A sector antenna is a type of directional microwave antenna with a sector-shaped radiation pattern. The word "sector" is used in the geometric sense; some portion of the circumference of a circle measured in degrees of arc. 60°, 90° and 120° designs are typical, often with a few degrees 'extra' to ensure overlap and mounted in multiples when wider or full-circle coverage is required (see photos below). The largest use of these antennas is as antennas for cell phone base-station sites. They are also used for other types of mobile communications, for example in Wi-Fi networks. They are used for limited-range distances of around 4 to 5 km.
A typical sector antenna is depicted in the figure on the right. At the bottom, there are RF connectors for coaxial cable (feedline), and adjustment mechanisms. For its outdoor placement, the main reflector screen is produced from aluminum, and all internal parts are housed into a fiberglass radome enclosure to keep its operation stable regardless of weather conditions.
The antenna's long narrow form gives it a fan-shaped radiation pattern, wide in the horizontal direction and relatively narrow in the vertical direction. According to the radiation patterns depicted, typical antennas used in a three-sector base station have 66° of horizontal beamwidth. This means that the signal strength at the ±33° directions is half (3 dB down) from its peak value at the center. At the ±60° directions, it is suggested to be a border of a sector and antenna gain is negligible there.
Vertical beamwidth is not wider than 15°, meaning 7.5° in each direction. Unlike antennas for commercial broadcasting - AM, FM and television for example - which must achieve line-of-sight over many miles or kilometers, there is usually a downward beam tilt or downtilt so that the base station can more effectively cover its immediate area and not cause RF interference to distant cells.
The coverage area, which is determined by the projection of the radiation pattern on the ground, can be adjusted by changing the downtilt of the pattern. In some models this is done mechanically by manually adjusting the tilt of the antenna with an adjustable mounting bracket. In more recent sector antennas the pattern can be electronically tilted, by adjustable phase shifters in the feed of the individual dipole elements. These are adjusted by a remote control circuit from the ground, eliminating the need for a technician to climb the antenna tower.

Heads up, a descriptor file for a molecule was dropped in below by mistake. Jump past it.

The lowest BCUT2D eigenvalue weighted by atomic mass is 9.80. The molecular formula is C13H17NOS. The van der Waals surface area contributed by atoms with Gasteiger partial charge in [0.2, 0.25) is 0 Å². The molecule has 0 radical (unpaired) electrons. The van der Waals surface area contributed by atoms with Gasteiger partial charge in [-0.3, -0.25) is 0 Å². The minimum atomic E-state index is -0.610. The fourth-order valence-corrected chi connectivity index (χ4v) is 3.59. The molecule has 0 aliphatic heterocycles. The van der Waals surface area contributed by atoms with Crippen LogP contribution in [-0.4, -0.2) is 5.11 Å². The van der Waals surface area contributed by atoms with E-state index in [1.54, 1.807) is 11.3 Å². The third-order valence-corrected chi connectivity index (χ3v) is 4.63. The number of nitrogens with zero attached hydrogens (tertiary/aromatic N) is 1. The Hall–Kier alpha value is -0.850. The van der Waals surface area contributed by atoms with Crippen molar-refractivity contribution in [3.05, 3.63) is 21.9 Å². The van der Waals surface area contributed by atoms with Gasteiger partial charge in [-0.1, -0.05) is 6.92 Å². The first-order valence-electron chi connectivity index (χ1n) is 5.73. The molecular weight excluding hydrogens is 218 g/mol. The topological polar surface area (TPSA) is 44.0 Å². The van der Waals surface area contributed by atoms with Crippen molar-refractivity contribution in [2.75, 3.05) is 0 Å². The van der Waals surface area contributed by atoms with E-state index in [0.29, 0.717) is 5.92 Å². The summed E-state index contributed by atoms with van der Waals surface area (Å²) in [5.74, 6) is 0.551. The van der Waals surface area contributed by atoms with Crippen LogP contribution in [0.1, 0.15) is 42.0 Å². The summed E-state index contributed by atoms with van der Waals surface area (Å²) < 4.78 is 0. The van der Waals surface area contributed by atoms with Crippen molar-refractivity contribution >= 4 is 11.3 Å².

Such a construction is often called a sectorized antenna, though sometimes for brevity "sector antenna" is used as well. It has several angularly-separated sector antennas as shown on the figures at right.
Once the antenna unit is attached to a supporting structure, it has to be positioned. Positioning means not only setting a correct direction or azimuth, but setting a correct downtilt as well. By restricting emitted energy to a sub-circular arc and narrow vertical coverage the design makes efficient use of relatively low power transmitter equipment. Though absolute range is limited, this configuration allows for good data rates (digital information transfer measured in bits/second, sometimes given as total minus error-correction overhead), and good signal consistency within the coverage area.
Prior to positioning, grounding and lightning protection are required. As seen in the pictures, all supporting constructions have lightning rods.
A well-chosen downtilt setting strategy can lower the overall interference in the network. A too-aggressive downtilting strategy will however lead to an overall loss of coverage due to cells not overlapping. Downtilting can be used to solve specific problems, for example local interference problems or cells that are too large. Electrical tilting slightly reduces beam width.
In a picture on the right, there are two sector antennas with different mechanical downtilts. Note that a more vertical antenna is less visible than a mechanically tilted one - the use of purely electrical tilt with no mechanical tilt is therefore an attractive choice for aesthetic reasons which are very important for operators seeking acceptance of integrated antennas in visible locations.